Questionnaires such as the ones in this study are important tools clinicians can use to augment their treatments for oral rehabilitation. One author of the study, Elena Dellepiane, emphasized that “The final goal of our clinical activity is the health and the well-being of our patients.”
LAWRENCE, Kansas (PRWEB) February 15, 2021
Journal of Oral Implantology – Broken or missing teeth can decrease quality of life by interfering with a patient’s chewing ability and self-esteem. Full-arch rehabilitation is a popular procedure used to restore dental function and esthetics. Typically, current studies evaluate clinical parameters including implant survival rates, bone resorption, and tissue inflammation to assess treatment success. However, growing research suggests that patient quality of life and satisfaction are also important outcomes. A recent study in the Journal of Oral Implantology developed questionnaires to assess patient-centered outcomes after full-arch rehabilitation with implants and prosthetics.
Researchers from the University of Genoa and the University of Italy selected a group of 25 patients (10 men and 15 women), of which each was clinically evaluated and underwent tomography to determine implant placement. The Columbus Bridge Protocol was used for the full-arch rehabilitation and implant placement, followed by prosthetic placement 24 hours later. The self-administered questionnaires, developed by using the Oral Health Impact Profile questionnaire as a guide, were answered four times (pre-surgery, 1 week, 2 months, and 4 months post-surgery) to evaluate patient satisfaction and quality of life. At the end of the study, all implants were stable and functioning and did not need to be replaced. Most patients also reported a significant improvement in their quality of life. Specifically, smile confidence improved from 60 to 92 percent and chewing ability increased similarly.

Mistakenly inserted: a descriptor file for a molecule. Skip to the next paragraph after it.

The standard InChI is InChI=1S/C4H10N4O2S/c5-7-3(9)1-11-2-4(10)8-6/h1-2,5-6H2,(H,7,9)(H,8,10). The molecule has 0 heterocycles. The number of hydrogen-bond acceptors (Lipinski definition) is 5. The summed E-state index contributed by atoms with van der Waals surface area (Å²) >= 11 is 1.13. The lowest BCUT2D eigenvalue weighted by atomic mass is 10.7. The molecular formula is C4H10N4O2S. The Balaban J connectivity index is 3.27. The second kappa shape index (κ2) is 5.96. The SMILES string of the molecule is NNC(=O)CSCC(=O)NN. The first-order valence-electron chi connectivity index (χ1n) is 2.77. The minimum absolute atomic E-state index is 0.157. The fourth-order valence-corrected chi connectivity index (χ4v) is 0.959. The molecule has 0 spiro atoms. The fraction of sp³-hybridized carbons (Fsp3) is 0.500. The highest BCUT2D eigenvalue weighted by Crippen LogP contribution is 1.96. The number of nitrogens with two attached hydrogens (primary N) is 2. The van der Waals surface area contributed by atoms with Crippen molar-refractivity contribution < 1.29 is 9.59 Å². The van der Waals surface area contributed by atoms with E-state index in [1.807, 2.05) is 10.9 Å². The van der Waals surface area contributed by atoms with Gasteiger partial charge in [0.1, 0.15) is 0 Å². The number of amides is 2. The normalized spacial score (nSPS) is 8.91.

Additionally, the authors highlight that previous anecdotal studies show a high degree of patient satisfaction with full-arch rehabilitation. However, these studies only include questionnaires before and after surgery or only after surgery. The authors of this study included intermediate evaluations (1 week and 2 months post-surgery) and revealed that that patients were unhappy with phonetics during the stages of healing. The authors suggest that perhaps this is due to patients becoming acclimated to their new prosthetics.
Questionnaires such as the ones in this study are important tools clinicians can use to augment their treatments for oral rehabilitation. One author of the study, Elena Dellepiane, emphasized that “The final goal of our clinical activity is the health and the well-being of our patients.” Therefore, simply using clinical parameters, such as implant survival and retainment, may miss important areas of the treatment that need improvement.
Full text of the article “Oral Health-Related Quality of Life and Full-Arch Immediate Loading Rehabilitation: An Evaluation of Preoperative, Intermediate, and Posttreatment Assessments of Patients Using a Modification of the OHIP Questionnaire,” Journal of Oral Implantology, Vol. 46, No. 6, 2021, is available at https://doi.org/10.1563/aaid-joi-D-19-00040.
About the Journal of Oral Implantology
The Journal of Oral Implantology is the official publication of the American Academy of Implant Dentistry and of the American Academy of Implant Prosthodontics. It is dedicated to providing valuable information to general dentists, oral surgeons, prosthodontists, periodontists, scientists, clinicians, laboratory owners and technicians, manufacturers, and educators. The JOI distinguishes itself as the first and oldest journal in the world devoted exclusively to implant dentistry. For more information about the journal or the society, please visit http://www.joionline.org